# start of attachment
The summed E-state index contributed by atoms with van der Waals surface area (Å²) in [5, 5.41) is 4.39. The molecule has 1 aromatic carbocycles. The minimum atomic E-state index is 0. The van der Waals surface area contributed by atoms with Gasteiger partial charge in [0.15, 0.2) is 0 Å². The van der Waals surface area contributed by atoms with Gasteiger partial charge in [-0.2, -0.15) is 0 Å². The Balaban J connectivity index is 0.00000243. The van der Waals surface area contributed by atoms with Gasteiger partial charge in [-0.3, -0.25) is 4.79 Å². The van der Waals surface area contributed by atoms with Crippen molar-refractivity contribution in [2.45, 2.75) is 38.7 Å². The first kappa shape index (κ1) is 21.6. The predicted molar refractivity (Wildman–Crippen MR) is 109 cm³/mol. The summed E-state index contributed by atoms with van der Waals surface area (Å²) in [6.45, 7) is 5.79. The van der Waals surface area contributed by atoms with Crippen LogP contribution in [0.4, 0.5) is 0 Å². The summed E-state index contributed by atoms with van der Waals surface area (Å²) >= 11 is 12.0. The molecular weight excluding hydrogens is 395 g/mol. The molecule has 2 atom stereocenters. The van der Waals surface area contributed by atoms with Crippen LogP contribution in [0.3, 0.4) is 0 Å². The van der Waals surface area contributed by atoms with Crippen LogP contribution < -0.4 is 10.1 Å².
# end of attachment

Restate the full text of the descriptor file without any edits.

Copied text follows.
The summed E-state index contributed by atoms with van der Waals surface area (Å²) in [5, 5.41) is 4.39. The molecule has 1 aromatic carbocycles. The minimum atomic E-state index is 0. The van der Waals surface area contributed by atoms with Gasteiger partial charge in [0.15, 0.2) is 0 Å². The van der Waals surface area contributed by atoms with Gasteiger partial charge in [-0.2, -0.15) is 0 Å². The Balaban J connectivity index is 0.00000243. The van der Waals surface area contributed by atoms with Gasteiger partial charge in [-0.3, -0.25) is 4.79 Å². The van der Waals surface area contributed by atoms with Crippen molar-refractivity contribution in [2.45, 2.75) is 38.7 Å². The first kappa shape index (κ1) is 21.6. The predicted molar refractivity (Wildman–Crippen MR) is 109 cm³/mol. The summed E-state index contributed by atoms with van der Waals surface area (Å²) in [6.45, 7) is 5.79. The van der Waals surface area contributed by atoms with Crippen LogP contribution in [0.4, 0.5) is 0 Å². The summed E-state index contributed by atoms with van der Waals surface area (Å²) >= 11 is 12.0. The molecular weight excluding hydrogens is 395 g/mol. The molecule has 2 atom stereocenters. The van der Waals surface area contributed by atoms with Crippen LogP contribution in [0.3, 0.4) is 0 Å². The van der Waals surface area contributed by atoms with Crippen LogP contribution < -0.4 is 10.1 Å².